Cattle Egret (Bubulcus ibis) occasional visitor from the valley below LJ, FR
Gymnogene (Polyboroides typus) FR
Steppe Buzzard (Buteo vulpinus) a small southward passage daily in late October
Augur Buzzard (B. augur) a ‘mixed morph' pair probably nesting in cliffs area
Booted Eagle (A. pennatus) occasional migrant
African Goshawk (Accipiter tachiro) male displaying overhead mornings in October
Lanner Falcon (Falco biarmicus) one bird, possibly nest prospecting, on cliff in October
Red-eyed Dove (Streptopelia semitorquata) very common resident
African Green Pigeon (Treron calvus) up to ten coming daily to fruiting fig trees in the garden
Tambourine Dove (Turtur tympanistria) several frequently heard and easily seen in the garden wood
Klaas’s Cuckoo (Chrysococcyx klaas) two calling every day in October
African Emerald Cuckoo (C. cupreus) one calling each day in October
Red-chested Cuckoo (Cuculus solitarius) many present and very vocal in October
White-browed Coucal (Centropus superciliosus) one occasionally at the pool
Barn Owl (Tyto alba) heard on some nights whilst hunting in the garden
African Wood-Owl (Strix woodfordii) a pair dueting in the wood each night
Spotted Eagle-Owl (Bubo africanus) heard occasionally from the hill slope above
Freckled Nightjar (Caprimulgus tristigma) a calling bird each night in October
African Palm Swift (Cypsiurus parvus) possibly nesting in the palms of the garden
Little Swift (Apus affinis) frequently overhead, especially in the evening
Black Swift (Apus barbatus) perhaps 100 pairs nesting in crevices of the cliff face
Nyanza Swift (A. niansae) about twenty pairs, probably nesting, in the cliff face
Speckled Mousebird (Colius striatus) ubiquitous
Green Wood-Hoopoe (Phoeniculus purpureus) one pair daily in the garden and wood
African Pygmy-Kingfisher (Ispidina picta) regularly seen at the pool and in the garden
Brown-hooded Kingfisher (Halcyon albiventris) one only
European Bee-eater (Merops apiaster) passage migrant from Russia
Silvery-cheeked Hornbill (Bycanistes brevis) one pair in the wood
White-eared Barbet (Stactolaema leucotis) at least six pairs present around the farm, possibly a reflection of the relative abundance of dead branches among trees in the wood; one pair nesting in an old tree in the garden, one active nest in old wodpecker hole in tree above kitchen garden November 1
Moustached Tinkerbird (Pogoniulus leucomystax) two pairs frequently seen in the wood; feeding on berries of the abundant mistletoe spp. growing on the old trees
Crested Barbet (Tachyphonus vaillantii) frequently seen in the garden, none in October
Lesser Honeyguide (Indicator minor) two or three daily
Brown-backed Honeybird (Prodotiscus regulus) one immature on October 30, 2006 seen very well in the kitchen garden; one along entrance track and one in the wood November 1
Cardinal Woodpecker (Dendropicos fuscescens) one pair frequently in the garden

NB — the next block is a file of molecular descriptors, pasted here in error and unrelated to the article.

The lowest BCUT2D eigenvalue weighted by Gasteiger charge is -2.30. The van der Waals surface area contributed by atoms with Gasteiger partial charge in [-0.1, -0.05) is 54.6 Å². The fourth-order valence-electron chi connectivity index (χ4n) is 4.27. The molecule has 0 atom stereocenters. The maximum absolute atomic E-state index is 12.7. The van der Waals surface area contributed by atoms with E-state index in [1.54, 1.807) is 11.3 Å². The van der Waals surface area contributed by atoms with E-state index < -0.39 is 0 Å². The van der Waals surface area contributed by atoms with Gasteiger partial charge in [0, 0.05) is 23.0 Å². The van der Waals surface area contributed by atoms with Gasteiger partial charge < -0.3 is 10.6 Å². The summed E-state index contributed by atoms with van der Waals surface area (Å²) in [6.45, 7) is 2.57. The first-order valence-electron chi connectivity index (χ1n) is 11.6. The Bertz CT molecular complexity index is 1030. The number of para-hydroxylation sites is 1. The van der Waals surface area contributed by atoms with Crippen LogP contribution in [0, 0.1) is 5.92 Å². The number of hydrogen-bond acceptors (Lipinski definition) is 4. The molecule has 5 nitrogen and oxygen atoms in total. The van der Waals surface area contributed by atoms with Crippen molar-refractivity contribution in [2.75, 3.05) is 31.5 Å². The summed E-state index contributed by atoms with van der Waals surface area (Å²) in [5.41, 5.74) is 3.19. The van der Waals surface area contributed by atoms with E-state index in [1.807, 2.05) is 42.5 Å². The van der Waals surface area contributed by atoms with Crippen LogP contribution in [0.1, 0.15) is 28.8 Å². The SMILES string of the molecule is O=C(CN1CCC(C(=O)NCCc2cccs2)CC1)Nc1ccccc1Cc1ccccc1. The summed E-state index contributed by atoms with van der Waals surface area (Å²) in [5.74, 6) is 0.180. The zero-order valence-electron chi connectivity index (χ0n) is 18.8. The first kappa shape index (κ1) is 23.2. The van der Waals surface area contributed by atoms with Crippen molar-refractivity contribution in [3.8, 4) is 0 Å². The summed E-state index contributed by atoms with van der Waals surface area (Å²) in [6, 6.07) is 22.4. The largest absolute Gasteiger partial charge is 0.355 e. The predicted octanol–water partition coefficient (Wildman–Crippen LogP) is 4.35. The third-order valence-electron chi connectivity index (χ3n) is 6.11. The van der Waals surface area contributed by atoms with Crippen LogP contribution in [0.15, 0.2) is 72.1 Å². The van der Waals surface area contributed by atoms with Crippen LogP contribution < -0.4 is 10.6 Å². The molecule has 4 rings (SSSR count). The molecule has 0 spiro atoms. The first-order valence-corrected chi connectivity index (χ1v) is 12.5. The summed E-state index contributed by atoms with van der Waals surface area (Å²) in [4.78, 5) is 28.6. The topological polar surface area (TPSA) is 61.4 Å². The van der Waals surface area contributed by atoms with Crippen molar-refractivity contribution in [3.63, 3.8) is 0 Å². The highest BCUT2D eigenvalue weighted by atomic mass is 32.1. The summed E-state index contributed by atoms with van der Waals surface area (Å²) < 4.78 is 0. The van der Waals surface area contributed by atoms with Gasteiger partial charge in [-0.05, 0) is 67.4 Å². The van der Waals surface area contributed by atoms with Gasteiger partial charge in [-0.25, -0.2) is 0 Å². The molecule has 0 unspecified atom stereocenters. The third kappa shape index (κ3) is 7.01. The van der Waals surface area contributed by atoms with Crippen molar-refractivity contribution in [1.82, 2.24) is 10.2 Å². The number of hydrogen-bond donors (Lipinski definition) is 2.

Black Saw-wing (Psalidoprocne pristoptera) small numbers daily
Rock Martin (Hirundo fuligula) breeding in good numbers on the cliff, and a pair raise two broods, and possibly three, per year at the house
Lesser Striped Swallow (H.abyssinica) occasional or seasonal visitor
Red-rumped Swallow (H. daurica emini) daily in small numbers
Mosque Swallow (H. senegalensis) two came daily to drink at the pool in October-November
House Martin (Delichon urbica) visitor in small numbers from the Palearctic
African Pied Wagtail (Motacilla aguimp) one pair
Grey Wagtail (M. cinerea) one migrant in March
Eastern Black-headed Oriole (Oriolus larvatus) several in the wood
Pied Crow (Corvus albus) occasional overhead
White-necked Raven (Corvus albicollis) a pair on the cliff, have probably nested there, on morning of October 29 one bird raided a bulbul's nest in a hedge just beside the house, taking away both fledglings at the same moment
Yellow-vented Bulbul (Pycnonotus tricolor) many
Heuglin’s Robin-Chat (Cossypha heuglini) several pairs, easily observed in the garden and very vocal!
Mocking Cliff-Chat (Thamnolaea cinnamomeiventris) at least one pair on the cliffs
Willow Warbler (Phylloscopus trochilus) ‘winter visitor’ to the scrubby areas
Blackcap (Sylvia atricapilla) visitor and passage migrant from Middle East and Russia
Greater Whitethroat (S. communis icterops) common passage migrant from west central Asia
Garden Warbler (S. borin) common visitor from Russia; in 2006 arrived October 29
Bar-throated Apalis (Apalis thoracica) two pairs, possibly more, in the wood; occasionally in garden
Red-faced Cisticola (Cisticola erythrops) one pair near the base of the cliffs
Tawny-flanked Prinia (Prinia subflava) three pairs plus in open areas
Grey-backed Camaroptera (Camaroptera brachyura) several pairs
Southern Black Flycatcher (Melaeornis pammelaina) two or three birds in the garden
Spotted Flycatcher (Muscicapa striata) wintering birds arrived on October 30
African Dusky Flycatcher (M. adusta) breeding in the wood, an adult and dependent juvenile October 29
African Paradise-Flycatcher (Terpsiphone viridis) several in the garden and wood
Chinspot Batis (Batis molitor) one male on three dates
Black-throated Wattle-Eye (Platysteira peltata) one male in the garden
Red-backed Shrike (Lanius collurio) ‘winter visitor’ from Russia
Common Fiscal (L. collaris) pair in fields on slope toward Soni
Black-backed Puffback (Dryoscopus cubla) several very vocal birds in the wood and garden
Brown-crowned Tchagra (Tchagra australis) scrubby areas and on the hillside above
Tropical Boubou (Laniarius aethiopicus) perhaps only one pair in the area
Violet-backed Starling (Cinnyricinclus leucogaster) singing in wood on October 30
Red-winged Starling (Onychognathus morio) several pairs nesting on the cliff